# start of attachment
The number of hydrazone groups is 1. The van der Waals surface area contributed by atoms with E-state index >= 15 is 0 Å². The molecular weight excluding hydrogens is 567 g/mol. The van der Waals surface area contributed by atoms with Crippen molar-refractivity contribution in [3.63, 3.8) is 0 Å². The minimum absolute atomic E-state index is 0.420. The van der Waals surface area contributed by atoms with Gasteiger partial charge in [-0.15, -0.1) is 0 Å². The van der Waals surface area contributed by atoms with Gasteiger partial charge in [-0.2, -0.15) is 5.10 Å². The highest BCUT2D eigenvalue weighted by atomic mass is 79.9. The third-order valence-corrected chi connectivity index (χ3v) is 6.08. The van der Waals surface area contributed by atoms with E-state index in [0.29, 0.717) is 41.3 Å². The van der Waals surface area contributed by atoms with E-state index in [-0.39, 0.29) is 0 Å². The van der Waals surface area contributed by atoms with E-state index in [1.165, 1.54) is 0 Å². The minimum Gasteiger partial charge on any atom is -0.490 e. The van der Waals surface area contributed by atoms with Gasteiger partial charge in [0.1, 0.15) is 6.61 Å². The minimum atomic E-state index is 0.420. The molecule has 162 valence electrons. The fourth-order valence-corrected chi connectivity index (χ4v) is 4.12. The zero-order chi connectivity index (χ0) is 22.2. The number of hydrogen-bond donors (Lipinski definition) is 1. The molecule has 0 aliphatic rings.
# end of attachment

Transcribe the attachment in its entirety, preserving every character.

The number of hydrazone groups is 1. The van der Waals surface area contributed by atoms with E-state index >= 15 is 0 Å². The molecular weight excluding hydrogens is 567 g/mol. The van der Waals surface area contributed by atoms with Crippen molar-refractivity contribution in [3.63, 3.8) is 0 Å². The minimum absolute atomic E-state index is 0.420. The van der Waals surface area contributed by atoms with Gasteiger partial charge in [-0.15, -0.1) is 0 Å². The van der Waals surface area contributed by atoms with Gasteiger partial charge in [-0.2, -0.15) is 5.10 Å². The highest BCUT2D eigenvalue weighted by atomic mass is 79.9. The third-order valence-corrected chi connectivity index (χ3v) is 6.08. The van der Waals surface area contributed by atoms with E-state index in [0.29, 0.717) is 41.3 Å². The van der Waals surface area contributed by atoms with E-state index in [-0.39, 0.29) is 0 Å². The van der Waals surface area contributed by atoms with E-state index in [1.165, 1.54) is 0 Å². The minimum Gasteiger partial charge on any atom is -0.490 e. The van der Waals surface area contributed by atoms with Gasteiger partial charge in [0.1, 0.15) is 6.61 Å². The minimum atomic E-state index is 0.420. The molecule has 162 valence electrons. The fourth-order valence-corrected chi connectivity index (χ4v) is 4.12. The zero-order chi connectivity index (χ0) is 22.2. The number of hydrogen-bond donors (Lipinski definition) is 1. The molecule has 0 aliphatic rings.